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Kiobel v. Royal Dutch Petroleum Co.

December 3, 2009


The opinion of the court was delivered by: Wood, U.S.D.J.


There are two motions currently before the Court. Defendants in the above-captioned action renew their motion for Rule 26(g)(3) sanctions, based on Plaintiffs' counsel's alleged failure to make a reasonable inquiry into the basis for Plaintiffs' responses to Defendants' first set of interrogatories. Defendants also move to compel Plaintiffs' compliance with the Court's June 25, 2009 Order ("June 25 Order"), which directed Plaintiffs to respond to certain aspects of Defendants' second set of interrogatories.*fn1 Kiobel v. Royal Dutch Petroleum Co., No. 02 Civ. 7618, 2009 WL 1810104, at *6 (S.D.N.Y. June 25, 2009).

For the reasons discussed below, the Court DENIES Defendants' motion for sanctions (D.E. 286), and DENIES Defendants' motion to compel (D.E. 292).

I. Renewed Motion for Rule 26(g)(3) Sanctions

A. Background

Defendants' first set of interrogatories sought information regarding individuals with personal knowledge of Plaintiffs' allegations of various alleged human rights abuses in Nigeria. Plaintiffs' submitted initial and then revised interrogatory responses. At a February 10, 2004 conference, Magistrate Judge Pitman deemed Plaintiffs' revised responses sufficient. (Conf. Tr. 117:5-118:10; Feb. 10, 2004.) At the conference, Plaintiffs' counsel also stated that they, rather than Plaintiffs themselves, investigated the case and identified the witnesses listed in Plaintiffs' revised interrogatory responses. (Id. at 37:15-19.)

Following the conference, Defendants deposed several of the individuals identified as having personal knowledge of Plaintiffs' allegations. According to Defendants, these depositions revealed that at least two of the deponents lacked personal knowledge of certain events that Plaintiffs' revised interrogatory responses claimed they had, and that at least three of the deponents first spoke with Plaintiffs' attorneys after Plaintiffs filed interrogatory responses describing those deponents' personal knowledge.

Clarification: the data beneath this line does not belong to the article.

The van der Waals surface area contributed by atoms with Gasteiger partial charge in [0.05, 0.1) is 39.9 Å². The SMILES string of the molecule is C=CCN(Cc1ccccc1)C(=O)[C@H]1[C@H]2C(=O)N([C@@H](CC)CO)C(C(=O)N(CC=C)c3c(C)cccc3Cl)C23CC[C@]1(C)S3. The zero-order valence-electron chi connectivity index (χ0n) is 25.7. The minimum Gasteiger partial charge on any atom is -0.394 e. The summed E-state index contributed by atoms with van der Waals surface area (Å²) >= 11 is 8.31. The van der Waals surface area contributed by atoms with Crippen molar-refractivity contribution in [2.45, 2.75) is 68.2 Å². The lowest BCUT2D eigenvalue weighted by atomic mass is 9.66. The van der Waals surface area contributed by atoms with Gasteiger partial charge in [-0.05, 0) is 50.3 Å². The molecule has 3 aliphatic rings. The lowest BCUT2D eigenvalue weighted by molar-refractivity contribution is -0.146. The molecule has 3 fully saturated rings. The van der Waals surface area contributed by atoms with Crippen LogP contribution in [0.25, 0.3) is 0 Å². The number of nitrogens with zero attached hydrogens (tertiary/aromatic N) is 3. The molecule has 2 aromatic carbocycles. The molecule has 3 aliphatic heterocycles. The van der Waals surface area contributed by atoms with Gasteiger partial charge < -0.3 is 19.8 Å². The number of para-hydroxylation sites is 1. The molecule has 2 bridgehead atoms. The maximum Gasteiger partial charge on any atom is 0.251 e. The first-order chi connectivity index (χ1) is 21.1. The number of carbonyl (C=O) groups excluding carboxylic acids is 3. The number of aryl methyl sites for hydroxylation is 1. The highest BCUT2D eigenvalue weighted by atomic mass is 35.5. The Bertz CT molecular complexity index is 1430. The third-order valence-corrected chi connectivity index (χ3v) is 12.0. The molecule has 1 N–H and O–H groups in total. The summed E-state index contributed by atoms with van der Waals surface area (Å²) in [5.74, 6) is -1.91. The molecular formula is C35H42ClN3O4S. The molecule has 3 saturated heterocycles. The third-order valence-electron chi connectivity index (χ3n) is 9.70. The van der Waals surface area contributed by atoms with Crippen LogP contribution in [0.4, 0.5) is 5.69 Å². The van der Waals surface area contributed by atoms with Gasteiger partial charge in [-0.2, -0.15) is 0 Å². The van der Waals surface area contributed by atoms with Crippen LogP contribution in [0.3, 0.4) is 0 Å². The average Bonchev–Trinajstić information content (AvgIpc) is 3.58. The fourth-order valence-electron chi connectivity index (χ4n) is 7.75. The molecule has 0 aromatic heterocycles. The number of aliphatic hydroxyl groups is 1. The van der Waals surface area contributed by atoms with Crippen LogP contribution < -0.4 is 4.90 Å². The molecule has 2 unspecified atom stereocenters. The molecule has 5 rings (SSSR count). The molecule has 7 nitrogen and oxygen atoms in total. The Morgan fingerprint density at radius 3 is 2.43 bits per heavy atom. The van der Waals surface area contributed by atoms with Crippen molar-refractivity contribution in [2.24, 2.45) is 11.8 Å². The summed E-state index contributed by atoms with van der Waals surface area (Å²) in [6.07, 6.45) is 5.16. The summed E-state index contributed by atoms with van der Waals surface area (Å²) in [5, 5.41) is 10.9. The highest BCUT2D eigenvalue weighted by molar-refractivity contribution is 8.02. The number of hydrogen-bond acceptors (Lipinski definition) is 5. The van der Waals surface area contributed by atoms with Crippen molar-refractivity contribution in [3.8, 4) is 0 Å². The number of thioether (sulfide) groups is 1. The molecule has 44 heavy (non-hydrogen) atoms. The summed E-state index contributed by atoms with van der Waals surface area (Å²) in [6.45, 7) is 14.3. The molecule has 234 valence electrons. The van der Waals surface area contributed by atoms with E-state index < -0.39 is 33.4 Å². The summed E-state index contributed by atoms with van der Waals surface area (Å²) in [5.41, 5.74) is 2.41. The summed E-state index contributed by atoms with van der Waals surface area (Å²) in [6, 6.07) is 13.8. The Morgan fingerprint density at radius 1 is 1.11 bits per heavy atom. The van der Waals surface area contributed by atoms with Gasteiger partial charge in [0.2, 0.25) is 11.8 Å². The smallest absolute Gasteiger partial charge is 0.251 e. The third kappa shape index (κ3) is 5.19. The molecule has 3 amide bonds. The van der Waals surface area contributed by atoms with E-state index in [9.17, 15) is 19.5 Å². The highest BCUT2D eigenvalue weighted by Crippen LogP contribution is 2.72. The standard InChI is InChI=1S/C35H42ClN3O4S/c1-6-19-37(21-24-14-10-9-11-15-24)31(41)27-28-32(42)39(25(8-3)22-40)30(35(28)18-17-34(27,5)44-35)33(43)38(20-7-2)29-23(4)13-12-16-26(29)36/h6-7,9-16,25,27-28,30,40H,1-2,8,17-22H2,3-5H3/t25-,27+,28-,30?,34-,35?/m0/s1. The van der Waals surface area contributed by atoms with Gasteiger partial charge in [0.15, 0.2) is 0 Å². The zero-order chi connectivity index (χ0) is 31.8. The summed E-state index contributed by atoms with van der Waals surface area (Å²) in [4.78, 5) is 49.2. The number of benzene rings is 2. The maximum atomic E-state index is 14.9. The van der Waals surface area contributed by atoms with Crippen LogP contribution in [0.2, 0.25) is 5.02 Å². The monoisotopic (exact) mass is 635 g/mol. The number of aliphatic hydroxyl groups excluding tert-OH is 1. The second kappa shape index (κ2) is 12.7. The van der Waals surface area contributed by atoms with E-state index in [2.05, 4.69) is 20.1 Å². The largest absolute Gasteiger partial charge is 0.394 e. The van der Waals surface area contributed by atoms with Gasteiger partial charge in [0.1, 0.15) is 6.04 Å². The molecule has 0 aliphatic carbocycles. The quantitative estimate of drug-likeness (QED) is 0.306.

Defendants moved to sanction Plaintiffs, claiming that Plaintiffs' counsel's certification of Plaintiffs' revised interrogatory responses violated Rule 26(g). In its June 25 Order, the Court denied Defendants' motion without prejudice. The Court stated that it required more information to determine whether Plaintiffs' counsel's certification warranted sanctions under Rule 26(g)(3). The Court ordered Plaintiffs to submit an affidavit "summarizing when and how Plaintiffs and/or their attorneys gathered the information provided in Plaintiffs' revised interrogatory responses." The Court noted that:

To the extent that Plaintiffs filed revised interrogotary responses stating the extent of an individual's personal knowledge when Plaintiff's counsel had not yet communicated with that individual about the substance of his personal knowledge, any reasonable inquiry by Plaintiffs' counsel should have alerted Plaintiffs' counsel to the fact that Plaintiffs' revised interrogatory responses were unreasonable. If so, Plaintiffs' counsel's certification of the interrogatory responses would violate Rule 26(g)(3). 2009 WL 1810104, at *3 (emphasis added). On July 31, 2009, Plaintiffs submitted to the Court for its in camera review declarations of Stephen A. Whinston, Esq., and Mr. Anselm John-Miller. Plaintiffs also submitted to Defendants redacted versions of these declarations, as permitted by the Court's June 25 Order. On August 14, 2009, Defendants renewed their motion for Rule 26(g)(3) sanctions.

B. Discussion

1. Legal Standard

Rule 26(g)(1) requires that "[e]very disclosure . . . and every discovery request, response, or objection must be signed by at least one attorney of record in the attorney's own name."

Fed. R. Civ. P. 26(g)(1). By signing a response to a discovery request, an attorney certifies that to the best of his "knowledge, information, and belief formed after a reasonable inquiry," the response is (1) consistent with the Federal Rules of Civil Procedure and justified under existing law; (2) not interposed for any improper purpose, such as to unnecessarily delay or needlessly increase the costs of litigation; and (3) reasonable given the importance of the issue and the circumstances of the case. Id.

An attorney's inquiry satisfies Rule 26(g) if it was objectively reasonable under the circumstances. Fed. R. Civ. P. 26(g) advisory committee's note. In making this inquiry, an attorney may rely, when appropriate, on representations by his client or communications with other counsel involved in the case. See id. Rule 26(g), however, "does not require the signing ...

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